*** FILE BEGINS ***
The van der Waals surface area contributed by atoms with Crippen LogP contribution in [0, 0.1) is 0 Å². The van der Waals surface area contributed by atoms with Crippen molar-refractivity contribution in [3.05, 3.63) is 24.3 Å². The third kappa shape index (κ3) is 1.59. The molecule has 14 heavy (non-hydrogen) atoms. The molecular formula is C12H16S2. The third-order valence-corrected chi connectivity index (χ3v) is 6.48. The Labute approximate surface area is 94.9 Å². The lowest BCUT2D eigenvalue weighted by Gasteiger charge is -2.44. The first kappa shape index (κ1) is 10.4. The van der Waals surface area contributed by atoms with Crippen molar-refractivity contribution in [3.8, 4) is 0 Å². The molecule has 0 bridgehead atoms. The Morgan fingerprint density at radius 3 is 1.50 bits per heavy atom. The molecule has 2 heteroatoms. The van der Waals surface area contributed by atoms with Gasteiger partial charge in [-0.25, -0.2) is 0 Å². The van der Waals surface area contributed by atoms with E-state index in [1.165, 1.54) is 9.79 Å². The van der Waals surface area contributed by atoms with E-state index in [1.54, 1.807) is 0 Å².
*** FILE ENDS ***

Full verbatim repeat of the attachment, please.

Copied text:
The van der Waals surface area contributed by atoms with Crippen LogP contribution in [0, 0.1) is 0 Å². The van der Waals surface area contributed by atoms with Crippen molar-refractivity contribution in [3.05, 3.63) is 24.3 Å². The third kappa shape index (κ3) is 1.59. The molecule has 14 heavy (non-hydrogen) atoms. The molecular formula is C12H16S2. The third-order valence-corrected chi connectivity index (χ3v) is 6.48. The Labute approximate surface area is 94.9 Å². The lowest BCUT2D eigenvalue weighted by Gasteiger charge is -2.44. The first kappa shape index (κ1) is 10.4. The van der Waals surface area contributed by atoms with Crippen molar-refractivity contribution in [3.8, 4) is 0 Å². The molecule has 0 bridgehead atoms. The Morgan fingerprint density at radius 3 is 1.50 bits per heavy atom. The molecule has 2 heteroatoms. The van der Waals surface area contributed by atoms with Gasteiger partial charge in [-0.25, -0.2) is 0 Å². The van der Waals surface area contributed by atoms with E-state index in [1.165, 1.54) is 9.79 Å². The van der Waals surface area contributed by atoms with E-state index in [1.54, 1.807) is 0 Å².